And I think that's something that is we're continuing to relearn the lesson of 1995 over and over again.

Computers can do stuff right, and the Internet connects us very, very closely with anybody that's out there with us.

Jeff Frick

Right, Right. So let's shift gears and talk about remote work. So now applying all this stuff to help helping your teams be more productive and more creative.

And, you know, I've got a laundry list of notes about some of the things that are the most important. So let's start with some of the basics.

And I think and I'll throw some words out and you can react.

You know, one is intentional, which I think is such a key piece. I think that was one of Darren's things I picked up early. And then and then of course,

async communication,

which really opens up everything. I wonder if you could speak to me. You used to teach in a classroom,

you know, have you kind of adopted async?

What do you see in terms of the opportunities that async opens up and really come to us from Fort Wayne,

Indiana, this, this opening up of your marketplace tab in terms of your talent that you can pull from?

Tyler Sellhorn

Definitely. And you know, so I quote Darren often right with the very thing I'm sure he said on the podcast. Remote work is a forcing function for intentionality, right?

The only things that people are going to know about us is what we tell them, because we're not going to be able to walk in and, you know, have the right clothes on.

Having driven the right car, you know, having the right hairstyle, right. I mean, there are some ways that you can take advantage of your personal image online, right.

To like like demonstrate that you are who you are. I, I appear on video conferences with the fancy microphone and headphones to say to everyone that I meet, I'm ready for your podcast.

Right. Part of why we're speaking today is because of communicate that to enough people over and over and over again how, you know, like this, this right here,

if you're watching. Right, is the moneymaker right in in in 2023. Right. How well are you able you know, I've got a curated background right now in my video conference.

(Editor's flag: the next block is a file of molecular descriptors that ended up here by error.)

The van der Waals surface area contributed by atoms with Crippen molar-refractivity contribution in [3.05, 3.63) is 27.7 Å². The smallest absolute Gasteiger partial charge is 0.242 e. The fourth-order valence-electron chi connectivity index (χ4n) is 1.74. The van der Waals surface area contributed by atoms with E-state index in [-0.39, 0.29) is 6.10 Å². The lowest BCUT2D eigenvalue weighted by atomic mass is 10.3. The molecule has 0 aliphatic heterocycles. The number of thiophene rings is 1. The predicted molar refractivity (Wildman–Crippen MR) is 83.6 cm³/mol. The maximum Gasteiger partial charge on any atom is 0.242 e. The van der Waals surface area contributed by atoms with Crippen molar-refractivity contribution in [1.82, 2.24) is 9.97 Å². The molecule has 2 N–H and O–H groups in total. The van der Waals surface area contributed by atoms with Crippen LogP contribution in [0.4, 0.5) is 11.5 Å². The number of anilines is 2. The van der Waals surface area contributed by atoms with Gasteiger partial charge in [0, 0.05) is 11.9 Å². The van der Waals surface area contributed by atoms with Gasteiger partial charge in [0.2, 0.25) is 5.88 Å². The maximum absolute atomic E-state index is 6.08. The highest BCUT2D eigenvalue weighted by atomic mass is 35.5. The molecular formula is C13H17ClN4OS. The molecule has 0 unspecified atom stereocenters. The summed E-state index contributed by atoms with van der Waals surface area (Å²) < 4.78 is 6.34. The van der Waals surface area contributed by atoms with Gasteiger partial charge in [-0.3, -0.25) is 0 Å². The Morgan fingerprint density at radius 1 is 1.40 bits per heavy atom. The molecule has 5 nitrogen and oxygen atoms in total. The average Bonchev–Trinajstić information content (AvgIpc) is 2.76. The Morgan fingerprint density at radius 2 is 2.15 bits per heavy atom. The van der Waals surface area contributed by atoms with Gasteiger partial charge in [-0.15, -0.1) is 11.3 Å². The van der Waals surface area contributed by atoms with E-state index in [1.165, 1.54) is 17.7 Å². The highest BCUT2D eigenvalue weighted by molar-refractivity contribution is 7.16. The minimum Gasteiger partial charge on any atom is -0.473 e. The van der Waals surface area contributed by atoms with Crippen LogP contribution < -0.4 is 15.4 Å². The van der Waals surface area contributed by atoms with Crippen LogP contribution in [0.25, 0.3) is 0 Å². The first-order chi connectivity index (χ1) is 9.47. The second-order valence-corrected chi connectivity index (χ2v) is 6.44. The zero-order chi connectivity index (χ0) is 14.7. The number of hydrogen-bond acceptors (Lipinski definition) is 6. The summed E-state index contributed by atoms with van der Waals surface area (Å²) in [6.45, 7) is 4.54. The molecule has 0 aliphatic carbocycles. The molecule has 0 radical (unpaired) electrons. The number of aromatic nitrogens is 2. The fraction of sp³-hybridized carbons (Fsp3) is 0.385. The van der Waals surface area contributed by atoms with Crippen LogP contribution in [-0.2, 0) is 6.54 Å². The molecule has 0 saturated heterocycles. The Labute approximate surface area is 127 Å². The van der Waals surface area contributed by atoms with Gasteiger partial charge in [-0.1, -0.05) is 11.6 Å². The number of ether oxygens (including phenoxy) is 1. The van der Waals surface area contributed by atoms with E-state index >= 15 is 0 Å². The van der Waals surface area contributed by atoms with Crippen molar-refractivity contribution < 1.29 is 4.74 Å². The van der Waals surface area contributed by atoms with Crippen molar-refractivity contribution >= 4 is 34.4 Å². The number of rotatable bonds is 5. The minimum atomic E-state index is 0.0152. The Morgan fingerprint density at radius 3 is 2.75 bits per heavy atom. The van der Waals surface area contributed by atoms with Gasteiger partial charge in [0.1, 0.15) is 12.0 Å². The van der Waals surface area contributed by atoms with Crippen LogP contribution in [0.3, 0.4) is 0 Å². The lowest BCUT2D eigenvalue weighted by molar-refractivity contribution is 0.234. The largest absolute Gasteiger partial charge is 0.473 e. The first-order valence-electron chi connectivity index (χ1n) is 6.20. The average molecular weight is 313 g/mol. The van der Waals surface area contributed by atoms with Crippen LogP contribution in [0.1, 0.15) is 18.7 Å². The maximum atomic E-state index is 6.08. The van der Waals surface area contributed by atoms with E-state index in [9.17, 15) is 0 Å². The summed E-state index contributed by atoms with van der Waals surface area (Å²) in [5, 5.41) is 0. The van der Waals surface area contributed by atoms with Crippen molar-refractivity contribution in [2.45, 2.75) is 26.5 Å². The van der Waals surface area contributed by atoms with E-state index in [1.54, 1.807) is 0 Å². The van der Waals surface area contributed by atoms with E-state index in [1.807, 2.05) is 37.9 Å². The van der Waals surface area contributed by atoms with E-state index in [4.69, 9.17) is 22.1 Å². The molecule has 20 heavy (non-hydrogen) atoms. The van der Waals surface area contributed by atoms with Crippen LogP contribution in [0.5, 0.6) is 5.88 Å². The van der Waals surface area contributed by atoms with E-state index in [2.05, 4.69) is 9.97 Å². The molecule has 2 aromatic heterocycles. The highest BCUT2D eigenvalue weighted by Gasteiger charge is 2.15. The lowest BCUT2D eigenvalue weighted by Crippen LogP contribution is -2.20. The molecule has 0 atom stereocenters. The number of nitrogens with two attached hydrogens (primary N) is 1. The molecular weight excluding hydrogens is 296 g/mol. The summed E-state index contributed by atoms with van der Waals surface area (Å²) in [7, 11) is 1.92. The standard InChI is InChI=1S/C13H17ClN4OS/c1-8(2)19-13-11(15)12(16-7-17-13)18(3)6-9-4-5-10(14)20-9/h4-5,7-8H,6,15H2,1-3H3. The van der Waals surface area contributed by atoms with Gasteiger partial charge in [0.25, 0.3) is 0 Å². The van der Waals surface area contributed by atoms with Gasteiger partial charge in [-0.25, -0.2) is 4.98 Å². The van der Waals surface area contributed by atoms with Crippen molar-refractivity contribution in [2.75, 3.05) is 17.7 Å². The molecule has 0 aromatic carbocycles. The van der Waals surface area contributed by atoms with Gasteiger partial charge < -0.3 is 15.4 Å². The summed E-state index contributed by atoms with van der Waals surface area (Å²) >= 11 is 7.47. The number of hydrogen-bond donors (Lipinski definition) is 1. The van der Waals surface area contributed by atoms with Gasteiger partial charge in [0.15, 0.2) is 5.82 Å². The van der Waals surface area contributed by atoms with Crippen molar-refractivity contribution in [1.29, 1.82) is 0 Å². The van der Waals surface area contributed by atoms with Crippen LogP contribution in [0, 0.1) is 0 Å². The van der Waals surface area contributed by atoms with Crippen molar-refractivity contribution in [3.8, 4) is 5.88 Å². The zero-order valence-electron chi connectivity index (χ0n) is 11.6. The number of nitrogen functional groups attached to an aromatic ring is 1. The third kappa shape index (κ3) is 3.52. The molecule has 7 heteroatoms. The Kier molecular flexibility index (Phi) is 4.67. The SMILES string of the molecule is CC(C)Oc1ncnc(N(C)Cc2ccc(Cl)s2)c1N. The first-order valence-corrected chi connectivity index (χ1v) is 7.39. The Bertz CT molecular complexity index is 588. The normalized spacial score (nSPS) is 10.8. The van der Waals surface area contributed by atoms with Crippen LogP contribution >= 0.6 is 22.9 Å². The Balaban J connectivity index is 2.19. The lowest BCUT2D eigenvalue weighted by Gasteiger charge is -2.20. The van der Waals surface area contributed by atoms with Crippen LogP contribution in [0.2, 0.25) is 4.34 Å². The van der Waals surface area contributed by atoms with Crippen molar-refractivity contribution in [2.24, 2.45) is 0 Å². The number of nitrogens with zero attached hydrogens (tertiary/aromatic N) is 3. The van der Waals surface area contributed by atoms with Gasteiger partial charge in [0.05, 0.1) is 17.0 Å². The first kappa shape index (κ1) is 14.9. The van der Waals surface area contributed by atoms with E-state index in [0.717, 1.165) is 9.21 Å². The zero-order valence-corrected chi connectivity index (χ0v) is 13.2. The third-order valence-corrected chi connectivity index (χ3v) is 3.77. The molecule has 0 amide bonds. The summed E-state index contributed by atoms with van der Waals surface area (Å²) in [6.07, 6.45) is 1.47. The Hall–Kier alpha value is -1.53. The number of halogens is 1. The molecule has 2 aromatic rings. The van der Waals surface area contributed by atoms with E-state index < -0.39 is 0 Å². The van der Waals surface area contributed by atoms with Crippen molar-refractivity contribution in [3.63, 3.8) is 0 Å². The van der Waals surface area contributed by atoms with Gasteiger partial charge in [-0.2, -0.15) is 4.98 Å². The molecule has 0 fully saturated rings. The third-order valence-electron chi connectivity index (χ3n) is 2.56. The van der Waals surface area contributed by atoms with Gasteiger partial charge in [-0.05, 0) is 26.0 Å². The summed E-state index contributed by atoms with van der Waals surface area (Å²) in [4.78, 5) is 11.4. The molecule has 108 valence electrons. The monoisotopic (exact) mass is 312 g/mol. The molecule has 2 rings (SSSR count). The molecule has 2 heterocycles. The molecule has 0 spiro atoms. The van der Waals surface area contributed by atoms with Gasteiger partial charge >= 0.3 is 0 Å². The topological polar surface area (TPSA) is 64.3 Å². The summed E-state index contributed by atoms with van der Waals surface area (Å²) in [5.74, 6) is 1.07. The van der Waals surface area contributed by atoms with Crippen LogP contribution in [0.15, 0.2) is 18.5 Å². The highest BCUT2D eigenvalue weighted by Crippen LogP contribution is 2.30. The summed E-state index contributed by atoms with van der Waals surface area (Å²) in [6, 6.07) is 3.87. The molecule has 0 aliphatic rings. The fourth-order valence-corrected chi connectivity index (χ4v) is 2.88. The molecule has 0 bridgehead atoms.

These are things that are important to start saying to yourself, okay, what am I communicating with my my appearance?

And it's not going to be like your fancy portfolio binder that you bring to the conference room when you show up at the fancy office in Manhattan.

Right. That that that's not how it works anymore. So you need to, you know, level up and find which things are going to be able to be communicated intentionally.

Right. You have to find out, you know, consider all of it and then communicate who you are.

I'm wearing my my naval signal flags shirt today. I show up to almost all of my appearances in this shirt. Well, why is that? Because I want you to remember who

I am and what I'm about. And the biggest metaphor that unlocked so many things for me is remote in remote working was thinking of it like a naval captain might because I grew up on the North American Lake, Great Lakes.

When my grandparents sailing with their lives on their liveaboard sailboat. And I started thinking, okay, asynchronous communication.

Okay, so like you got to have a clear scope of work and an, a, a, a, a commission that you stick in your shirt saying what it is that you're about to do, right. And you go off and accomplish that.

That goal without anybody say so you you're the admiral is is back home.

Right. And so what are you as captain of your own ship going to be able to do? So I think that's one of the things that for me, asynchronous

communication is saying, how do I communicate this in concise language that can fit on inside of a letter right. With with very clear communication, with with words that have that are coded with with significant meaning right now,

obviously, like we're not actually on boats and, you know, sailing across the world like we're much closer connected.

Right. But, you know, the fact of the matter is that the sun only shines on half the world at a time. And so how are we going to embrace the idea that somebody is working when I am asleep?

Okay, well, I can still communicate with that person in a high bandwidth way with my tone of voice, with with my body language.

If I'm willing to be recorded in a video clip in in your chat platform of choice right. Send that person your face, your voice, your your

you know, you can even like, look at you don't have to get on a video conference to share your screen. You can provide

a voiceover with your whole thing, and then they can work on it separately from you in their own time and really absorb all of your words right?

And then reply, having thought carefully about what you said, These are things that have happened,

you know, a long time ago. So think, think 18th century, 19th century, right.

What did people do to communicate over long distances? They had to write down letters. Right? Right, right. And and now in the 21st century, we don't have to do that anymore.

But we can send something that is very, very considered and thoughtful and intentional with a recorded message. And I think that we're missing that when we only communicate via a text.

Jeff Frick

Wow. A lot going on there. I thought you were going to go a different route because, well, let's stick with the nautical theme. The other thing is the leadership, right?

I mean, it's one thing you can do the commission and say, Tyler, you know, sail across the sea and bring something back. It's another thing for you to be excited about it.